They were 4 sisters and I loved everything about their house. Even though one sister was married with children and not living at home I still felt like a part of their extended family. I was invited to all their affairs and I can still walk their old house in my mind. I can visualize the painted portraits of the girls as children that graced the wall of the dining room, I can remember the smell of the upstairs bathroom, I remember her younger sister coming home from a trip in LA where she saw the pilot show of FRIENDS, I remember hanging out in their pool, lounging on their deck, making tuna sandwiches, watching movies in her basement, everything! We even spent 2 summers in the Catskills together and “studied” abroad for 1/2 a semester. She forced me to get my driver’s licence when I was 20. We’d travel to work together and even once, the car broke down on the highway and we had to go on foot to search for a phone to call for help. She’d drive because I had no license and I’d throw quarters out my window over the top of the car to try to hit the toll booth basket. We made mix tapes and got our nails done. We did everything together!

Life has a funny way though of separating you from your good friends as you choose different paths. While she went back home and studied locally and married one my classmates, I went off to NYC to meet lots of new people, make new connections and branch out of my cocoon. Even though you move on its vital to hold on to old friendships, to remember who you were and how that helped you to become the person you are today.

As we grow older we see certain events though various lenses. While some of my friends have had parents that passed on or they themselves struggle with still finding out who they are and where they fit in, I feel my sensitivities are heightened to their emotional needs. I have always been an emotional person. I cried at Kleenex commercials…the fabric of our lives…and at movies…ET phone home…crying is nothing new to me. It does not embarrass me, I dunno’ maybe it should.

But today I cried, and not because I was at the dentist and she hurt my face, or because the bill for 10 minutes of work/pain was pretty steep but because I found this picture.

There is another fishy kiss picture with my dad that I came across and that made me think of Robyn as well. She just recently lost her father and now that both her parents are gone I feel emotionally overwhelmed for her. I  emailed her my sympathies and we’ve been in contact, but I wish I could just give her a big hug.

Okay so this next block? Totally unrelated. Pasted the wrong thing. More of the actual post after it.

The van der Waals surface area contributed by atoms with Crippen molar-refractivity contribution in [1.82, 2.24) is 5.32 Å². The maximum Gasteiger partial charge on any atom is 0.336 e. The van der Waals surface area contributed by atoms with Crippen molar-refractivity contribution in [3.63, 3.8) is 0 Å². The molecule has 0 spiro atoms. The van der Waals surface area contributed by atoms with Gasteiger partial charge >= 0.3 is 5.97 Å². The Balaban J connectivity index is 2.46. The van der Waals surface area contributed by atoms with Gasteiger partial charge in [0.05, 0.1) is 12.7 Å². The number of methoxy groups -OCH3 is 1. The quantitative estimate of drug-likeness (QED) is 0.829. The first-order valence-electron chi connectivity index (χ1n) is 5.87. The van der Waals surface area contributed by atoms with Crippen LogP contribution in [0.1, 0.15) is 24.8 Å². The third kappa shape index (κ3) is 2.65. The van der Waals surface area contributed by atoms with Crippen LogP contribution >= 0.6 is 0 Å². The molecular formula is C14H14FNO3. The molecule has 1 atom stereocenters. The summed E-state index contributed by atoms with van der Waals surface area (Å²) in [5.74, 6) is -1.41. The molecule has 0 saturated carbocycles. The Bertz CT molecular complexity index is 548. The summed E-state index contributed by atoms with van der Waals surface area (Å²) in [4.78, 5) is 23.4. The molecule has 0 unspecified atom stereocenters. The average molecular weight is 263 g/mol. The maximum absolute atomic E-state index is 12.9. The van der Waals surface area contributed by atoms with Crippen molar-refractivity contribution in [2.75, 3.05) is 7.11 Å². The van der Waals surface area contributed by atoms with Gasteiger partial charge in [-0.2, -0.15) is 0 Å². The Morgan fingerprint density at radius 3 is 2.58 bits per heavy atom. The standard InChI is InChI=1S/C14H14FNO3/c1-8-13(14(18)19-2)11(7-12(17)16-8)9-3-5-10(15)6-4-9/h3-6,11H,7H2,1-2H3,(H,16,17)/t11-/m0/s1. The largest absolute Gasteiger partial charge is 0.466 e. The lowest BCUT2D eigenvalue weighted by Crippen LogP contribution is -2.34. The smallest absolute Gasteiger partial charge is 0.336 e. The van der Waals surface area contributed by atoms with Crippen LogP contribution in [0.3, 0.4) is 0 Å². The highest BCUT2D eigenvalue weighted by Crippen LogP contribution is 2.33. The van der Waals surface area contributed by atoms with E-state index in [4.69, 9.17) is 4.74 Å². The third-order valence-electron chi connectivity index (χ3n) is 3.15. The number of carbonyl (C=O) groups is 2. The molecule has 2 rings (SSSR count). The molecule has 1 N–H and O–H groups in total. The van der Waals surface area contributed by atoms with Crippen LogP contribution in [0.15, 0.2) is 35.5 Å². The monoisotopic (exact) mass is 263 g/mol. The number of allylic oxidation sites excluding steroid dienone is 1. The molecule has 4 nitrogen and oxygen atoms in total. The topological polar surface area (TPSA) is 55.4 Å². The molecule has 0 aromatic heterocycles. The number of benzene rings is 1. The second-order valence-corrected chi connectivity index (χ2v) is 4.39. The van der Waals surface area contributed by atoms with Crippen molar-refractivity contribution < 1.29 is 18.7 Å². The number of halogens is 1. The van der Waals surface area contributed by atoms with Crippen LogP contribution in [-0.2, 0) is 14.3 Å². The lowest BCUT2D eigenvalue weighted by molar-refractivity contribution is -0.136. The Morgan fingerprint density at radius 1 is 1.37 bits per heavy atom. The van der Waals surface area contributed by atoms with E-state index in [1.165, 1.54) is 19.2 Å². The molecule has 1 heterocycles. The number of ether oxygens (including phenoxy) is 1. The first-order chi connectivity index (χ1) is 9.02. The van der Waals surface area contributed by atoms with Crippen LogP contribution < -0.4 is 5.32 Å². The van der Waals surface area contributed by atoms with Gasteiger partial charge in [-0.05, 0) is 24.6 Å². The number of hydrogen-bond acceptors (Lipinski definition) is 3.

We often find solace in, and seek comfort in solid old friendships. I know I feel this way about her even though we never speak on the phone and we are probably really different as adults than we were as kids. It is my hope that my children are creating those bonds as they grow up.

We steer them in the right direction, we bathe them, we dress them, we try to make sure they look presentable so at least they look appealing enough to make friends. Once they are out on their own though, they are…out on their own. I watch my children as their friends come to pick them up for activities or to just hang out and I am pleased. Most of their choices are solid. There is the occasional argument, but that’s normal, especially with girls, and they make up quickly.

I just hope that one day my girl’s will find their Robyn. Someone dependable. Someone trustworthy. Someone they will laugh with so hard they may tinkle their panties (can happen to anyone!). Making this kind of friend is pivotal in your life. If you haven’t already, I say, what are you waiting for? Let the fun begin. You’ll thank me for it. I promise.

Out With The Old, Saying Goodbye to Spring Glenn

Why oh why do we hang on to old stuff? Ratty Beavis and Butthead t-shirt, with shredded neckline? Lipstick of the 80’s that made us look part-robot? High-heeled shoes that were worn once, ‘that’ time when the colors teal and coral were in?

We feel a certain nostalgia and are often clinging to items that remind us of a day gone by. The older we get the quicker our memory goes, well at least those with Alzheimer’s running in our family, and though that sounds like I am trying to be funny, I mean it in the most serious way. There is a part of me that keeps that lipstick in my bathroom drawer, cluttered by a gajillion other items I’ll never use like the this bottle of Tresamme hot oil treatment, yet it remains. It’s absurd, I know. No one ever sees my hair since its mostly covered by head scarves or a wig, and it doesn’t even NEED a hot oil treatment! I have been meaning to purge, to just let it all go.

I simply cannot. I know it will feel good to rid myself of the St. John’s sweatshirt an old boyfriend bought for me, I’ll probably miss it for like a minute and would be able to make room for new, non shredded clothing. Yet I am attached. Not because I loved that guy, far from it, he barely spoke English (no judging), but because it reminds me of ‘that’ time. Up in the mountains, for the summers living a cleaner version of Dirty Dancing, living across the lake in bungalows set far away from the hotel patrons. Those silly youthful nights are remembered every time I take that sweatshirt out, since that is where I met this pretty foreigner, upstate, the second summer.